Madisonians who intend to take a short tour before the opening of the schools will find a cement road all the way from Columbus to Green Bay. From Madison to Fond du Lac the shortest route is state trunk highway 31, and route 15 from Fond du Lac to Green Bay by way of Oshkosh. From Green Bay to Sturgeon Bay route 78 is fine gravel all of the way except for short distances out of Green Bay and Sturgeon Bay which are cement. At present there is not a single detour along the whole route.
Sister Bay, the terminal of the state highway system, may be reached by route 78 on the Michigan side, or by route 17 on the Green Bay side. Those who wish to make their stopping place at Sister Bay or farther north will find route 78 a little shorter, smoother, with almost no traffic on weekdays, but with only two contacts with the lake.
Although Sister Bay is the end of the state road, convenient stopping places for excursions to points of scenic beauty to the “tip of the thumb” or to either side of the peninsula will be found at Ellison Bay, at Garret Bay, or at Giles Rock, the landing place of the twice-daily ferry to Washington Island.
Ellison Bay, which is reached by county trunk B, a wide gravel road in excellent condition, is the northern-most village on the peninsula. Tourists looking for home cooking will find that, in the opinion of the writer, the best dinners made outside mother’s kitchen are served at the lodge there.
Ellison Bay is also the home of a large Madison colony. Miss Mary Smith, city librarian, Miss Hester Coddington, Prof. O.L. Kowalke, Prof. L.R. Jones, Prof. J.G. Moore, Prof. E.B. Hart, and Prof. George Wagner all have built cottages there which they visit with their families every season.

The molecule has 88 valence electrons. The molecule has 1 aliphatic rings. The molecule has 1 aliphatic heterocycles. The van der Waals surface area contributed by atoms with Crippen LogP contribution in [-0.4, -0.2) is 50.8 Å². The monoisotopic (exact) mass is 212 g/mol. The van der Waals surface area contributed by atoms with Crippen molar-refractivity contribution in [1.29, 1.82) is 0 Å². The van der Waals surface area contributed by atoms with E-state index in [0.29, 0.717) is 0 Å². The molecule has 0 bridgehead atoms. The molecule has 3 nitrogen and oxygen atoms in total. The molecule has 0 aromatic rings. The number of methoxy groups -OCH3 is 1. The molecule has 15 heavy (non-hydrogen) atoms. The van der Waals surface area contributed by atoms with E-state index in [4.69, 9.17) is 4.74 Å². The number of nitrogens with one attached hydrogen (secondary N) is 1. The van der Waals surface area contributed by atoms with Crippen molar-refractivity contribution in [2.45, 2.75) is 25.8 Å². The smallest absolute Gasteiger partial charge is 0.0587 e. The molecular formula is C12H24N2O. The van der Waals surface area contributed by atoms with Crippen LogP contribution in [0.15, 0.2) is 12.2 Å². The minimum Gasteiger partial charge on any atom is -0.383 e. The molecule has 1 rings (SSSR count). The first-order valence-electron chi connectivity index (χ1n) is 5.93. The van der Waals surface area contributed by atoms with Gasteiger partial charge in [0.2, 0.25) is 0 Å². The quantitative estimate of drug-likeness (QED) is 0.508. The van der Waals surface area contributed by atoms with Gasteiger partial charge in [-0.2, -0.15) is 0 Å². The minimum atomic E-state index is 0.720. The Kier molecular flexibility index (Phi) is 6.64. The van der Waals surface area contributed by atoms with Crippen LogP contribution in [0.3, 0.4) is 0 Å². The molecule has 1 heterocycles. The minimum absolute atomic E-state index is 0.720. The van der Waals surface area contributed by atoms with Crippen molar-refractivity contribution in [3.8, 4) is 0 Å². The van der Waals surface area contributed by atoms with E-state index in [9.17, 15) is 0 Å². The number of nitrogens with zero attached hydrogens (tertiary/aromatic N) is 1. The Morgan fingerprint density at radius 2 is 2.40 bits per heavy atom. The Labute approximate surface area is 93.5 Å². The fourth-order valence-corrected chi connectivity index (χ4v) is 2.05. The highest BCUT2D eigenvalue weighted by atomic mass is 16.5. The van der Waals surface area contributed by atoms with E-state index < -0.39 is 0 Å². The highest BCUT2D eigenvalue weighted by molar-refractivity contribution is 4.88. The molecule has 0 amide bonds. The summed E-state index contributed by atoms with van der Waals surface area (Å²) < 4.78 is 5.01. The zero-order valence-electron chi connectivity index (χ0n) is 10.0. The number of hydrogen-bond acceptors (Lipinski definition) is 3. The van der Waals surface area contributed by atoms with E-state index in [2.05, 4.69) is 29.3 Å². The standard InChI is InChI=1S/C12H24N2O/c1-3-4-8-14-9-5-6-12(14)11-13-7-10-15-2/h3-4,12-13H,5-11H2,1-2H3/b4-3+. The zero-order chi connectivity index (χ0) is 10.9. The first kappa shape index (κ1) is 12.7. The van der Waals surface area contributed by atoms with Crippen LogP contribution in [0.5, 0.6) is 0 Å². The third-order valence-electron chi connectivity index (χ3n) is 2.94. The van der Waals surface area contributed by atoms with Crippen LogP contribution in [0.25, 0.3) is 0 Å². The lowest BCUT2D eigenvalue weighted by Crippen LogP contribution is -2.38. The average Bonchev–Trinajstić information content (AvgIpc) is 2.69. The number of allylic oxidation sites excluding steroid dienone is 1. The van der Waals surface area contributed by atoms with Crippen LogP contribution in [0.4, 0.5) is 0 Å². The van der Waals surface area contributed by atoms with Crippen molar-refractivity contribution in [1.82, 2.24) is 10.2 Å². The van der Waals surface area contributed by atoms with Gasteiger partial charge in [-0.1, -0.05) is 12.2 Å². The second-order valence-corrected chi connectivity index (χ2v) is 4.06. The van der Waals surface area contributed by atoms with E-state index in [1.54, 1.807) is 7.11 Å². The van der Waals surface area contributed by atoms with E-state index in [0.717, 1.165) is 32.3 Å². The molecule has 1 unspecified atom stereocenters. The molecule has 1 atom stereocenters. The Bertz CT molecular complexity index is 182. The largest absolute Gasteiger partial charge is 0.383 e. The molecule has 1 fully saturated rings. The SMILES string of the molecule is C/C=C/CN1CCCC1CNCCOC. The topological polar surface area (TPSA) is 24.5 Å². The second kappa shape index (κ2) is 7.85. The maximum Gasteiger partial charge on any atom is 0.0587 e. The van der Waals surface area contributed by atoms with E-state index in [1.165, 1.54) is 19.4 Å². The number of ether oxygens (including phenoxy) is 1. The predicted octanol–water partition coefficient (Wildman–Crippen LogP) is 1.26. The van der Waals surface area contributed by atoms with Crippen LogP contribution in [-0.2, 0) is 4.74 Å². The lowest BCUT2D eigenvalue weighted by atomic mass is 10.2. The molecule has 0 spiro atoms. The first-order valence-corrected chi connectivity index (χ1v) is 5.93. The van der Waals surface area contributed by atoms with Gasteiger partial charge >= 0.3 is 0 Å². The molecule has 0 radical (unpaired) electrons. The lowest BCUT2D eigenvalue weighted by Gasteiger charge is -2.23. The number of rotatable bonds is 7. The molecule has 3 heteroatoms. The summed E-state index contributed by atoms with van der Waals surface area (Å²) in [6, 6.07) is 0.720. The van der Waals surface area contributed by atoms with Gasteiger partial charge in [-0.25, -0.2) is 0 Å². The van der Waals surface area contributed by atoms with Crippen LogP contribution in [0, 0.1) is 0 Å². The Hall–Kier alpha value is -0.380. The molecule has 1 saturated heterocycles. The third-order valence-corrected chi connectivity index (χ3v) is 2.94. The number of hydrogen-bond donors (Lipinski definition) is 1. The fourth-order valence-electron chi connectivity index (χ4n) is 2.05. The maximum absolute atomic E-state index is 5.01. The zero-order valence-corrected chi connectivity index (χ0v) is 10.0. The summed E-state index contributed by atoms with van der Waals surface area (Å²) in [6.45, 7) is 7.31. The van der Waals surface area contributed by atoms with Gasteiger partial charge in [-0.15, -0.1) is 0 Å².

Whichever route is taken to reach the end of the peninsula, everyone should at least go one way on the Green Bay side and make the short detour through Peninsula State Park, between Ephraim and Fish Creek. For campers, Peninsula Park offers an ideal stopping place with opportunities to pitch tent on pine needles but a few feet from the water. At Shanty Bay, one of the camp sites, there is a miniature harbor with a sandy swimming beach, shallow water for 200 feet, and an island across the mouth of the bay to protect from the northwest wind.
Peninsula Park is situated in one of the most picturesque districts in the peninsula and contains many hundreds of acres of evergreen timber with numerous trails running through the woods and along the shore. From the top of the forest-fire look-out tower near the Ephraim entrance one can see the northern peninsula of Michigan across Green Bay, and in the opposite direction across Door County Peninsula, Lake Michigan. There is a pine-needle-matted path for three-quarter of a mile through the middle of the park grounds to the lighthouse. From the lighthouse one can see the numerous strawberry islands, the largest of which is Chamber’s Island. In the center of Chamber’s Island is a small toy-like lake and in the center of the lake are two little islands.
Door County has long been celebrated for its cherries, but until recent years it has not been widely known to the tourists for its scenic beauties. It has been visited every summer for some time by such lovers of native landscape as the Madison colony at Ellison Bay, but so far it has been free from the sort of tourist who cuts down trees, pulls up the wild plants, builds fires carelessly, and scatters his rubbish everywhere. Even though there are several resorts and inns along the shores, the native beauty of the place has not yet been marred by commercialism.